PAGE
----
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My Travels with Angus #4 - Haarlem Hop Scotch (1 Viewer)


Senior Member
Upon leaving Copenhagen on September 18th, after my ten day cruise, I took the train back over ground I'd traveled already. It wasn't tedious because I'd missed the scenery due to darkness. After two changed trains, one at a deserted platform in Denmark and the other in bustling Hamburg, I chose to stop at Bremen for the night. It was then that I decided to go to Haarlem rather than Amsterdam.

The next morning, I boarded a train for the short hop to Osnabrück for a connection to the Netherlands. Trains crossing borders run less frequently and I had to wait over two hours but I had a good book and the weather was fine.

Upon arriving in Amsterdam, I immediately went to the tourist info place and booked a room in Haarlem. The lady at the kiosk was incredibly helpful and purposely chose a hotel in the town centre for 56 Euro a night. The reservation, which isn't binding, cost 8 Euro.

I hopped on a commuter train to Haarlem, (20 minutes away) and hailed a cab at the station. When I told the taxi driver where I wanted to go he didn't know the hotel. I paid 6 Euro to have him drive me to a square and vaguely point down a pedestrian only street. Trailing my 60 pounds of luggage behind me I began searching for the address. After a block of cobblestone shudders, I sought assistance from couple of women and was directed back to where I'd been dropped off.

The street was lined with tables which were crowded with sun seekers sipping beer and being disgruntled at my disturbance. The centre of the street was an open air market which was crowded with browsers such tables attract.

Twenty yards from where the taxi driver dropped me off was my destination. It too had tables and scattered chairs spilled out into the street with laid back, legs extended afternoon drinkers. Instead of a straight line entry there was a dog-leg path into the lobby which wasn't. I hiked my suitcase over the threshold and walked into a large dining room.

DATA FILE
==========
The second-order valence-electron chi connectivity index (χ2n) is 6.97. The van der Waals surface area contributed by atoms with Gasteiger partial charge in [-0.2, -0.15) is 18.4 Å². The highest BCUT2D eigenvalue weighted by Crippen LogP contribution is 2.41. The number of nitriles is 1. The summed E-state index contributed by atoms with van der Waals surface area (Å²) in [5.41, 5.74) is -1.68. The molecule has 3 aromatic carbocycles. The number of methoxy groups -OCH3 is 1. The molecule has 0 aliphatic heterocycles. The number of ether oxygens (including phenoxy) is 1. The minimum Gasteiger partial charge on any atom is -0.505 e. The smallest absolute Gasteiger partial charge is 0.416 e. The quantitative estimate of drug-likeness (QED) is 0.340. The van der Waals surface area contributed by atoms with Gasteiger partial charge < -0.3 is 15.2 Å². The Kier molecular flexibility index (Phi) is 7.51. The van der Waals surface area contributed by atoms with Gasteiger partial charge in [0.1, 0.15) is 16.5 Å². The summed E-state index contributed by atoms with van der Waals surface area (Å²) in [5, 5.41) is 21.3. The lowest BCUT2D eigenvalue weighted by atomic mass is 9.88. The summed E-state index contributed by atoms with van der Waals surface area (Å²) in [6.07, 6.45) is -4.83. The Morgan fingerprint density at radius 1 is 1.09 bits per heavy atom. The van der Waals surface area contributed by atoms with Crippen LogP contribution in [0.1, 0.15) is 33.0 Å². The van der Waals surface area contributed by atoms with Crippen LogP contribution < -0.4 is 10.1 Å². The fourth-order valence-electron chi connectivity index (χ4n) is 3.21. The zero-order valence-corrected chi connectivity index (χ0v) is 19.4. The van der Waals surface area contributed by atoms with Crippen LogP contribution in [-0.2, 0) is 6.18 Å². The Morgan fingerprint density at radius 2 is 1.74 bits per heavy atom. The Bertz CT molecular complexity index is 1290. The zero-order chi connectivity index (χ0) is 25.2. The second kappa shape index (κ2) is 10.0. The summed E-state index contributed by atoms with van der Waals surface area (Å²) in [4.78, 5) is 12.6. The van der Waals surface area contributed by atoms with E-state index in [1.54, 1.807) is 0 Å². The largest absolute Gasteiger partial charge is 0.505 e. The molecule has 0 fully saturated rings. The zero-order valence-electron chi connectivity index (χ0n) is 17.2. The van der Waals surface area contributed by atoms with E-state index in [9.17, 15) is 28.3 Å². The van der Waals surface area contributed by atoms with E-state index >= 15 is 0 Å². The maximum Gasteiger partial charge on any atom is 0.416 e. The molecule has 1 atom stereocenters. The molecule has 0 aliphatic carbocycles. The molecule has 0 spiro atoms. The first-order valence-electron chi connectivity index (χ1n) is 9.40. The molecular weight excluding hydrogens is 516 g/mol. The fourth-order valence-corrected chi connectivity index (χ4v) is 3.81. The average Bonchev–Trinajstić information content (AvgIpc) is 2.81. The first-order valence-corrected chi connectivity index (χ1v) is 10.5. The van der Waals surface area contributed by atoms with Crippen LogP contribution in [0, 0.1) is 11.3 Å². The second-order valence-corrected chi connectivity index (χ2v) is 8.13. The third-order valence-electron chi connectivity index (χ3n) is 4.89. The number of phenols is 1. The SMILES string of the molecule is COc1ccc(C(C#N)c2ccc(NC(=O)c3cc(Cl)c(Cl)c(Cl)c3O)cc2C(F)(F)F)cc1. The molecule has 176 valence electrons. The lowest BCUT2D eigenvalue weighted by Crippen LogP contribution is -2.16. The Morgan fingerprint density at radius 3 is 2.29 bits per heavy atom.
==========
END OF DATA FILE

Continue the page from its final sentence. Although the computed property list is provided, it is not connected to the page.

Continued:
I politely inquired if I had come to the right place and was told yes by a harried server. I informed her that I had booked a room for two nights and she began the process of checking me in. Half-way through the procedure, she asked me if I would like a room on the second or third floor. I'd been visually taking stock of the first floor and asked her where the elevator was.

"We, don't have one." she said.

"You are a hotel and you don't have an elevator?" I replied.

With a smile she said, "No, welcome to Haarlem."

"In my travels, I've come to expect hotels to have elevators." I countered.

"Well, that is not the case here." she said.

"I have a bag that weighs around 25 kilos and there is no way I'm going to lug it up a flight of stairs." I declared.

"I can get someone to help you with your bag." she said.

"I don't want help carrying my bag up the stairs. I'm on holidays and have already lifted this suitcase on and off three trains today." I replied.

"I don't know why you are so angry." she said softly.

"I am not angry. I am being direct and if you believe this is me being angry I would be happy to give you a demonstration of how I act when I'm angry so you are able to tell the difference. I have distinct expectations of hotels as opposed to guest houses and bed and breakfasts. Your rate gives the impression you would have an elevator." I replied.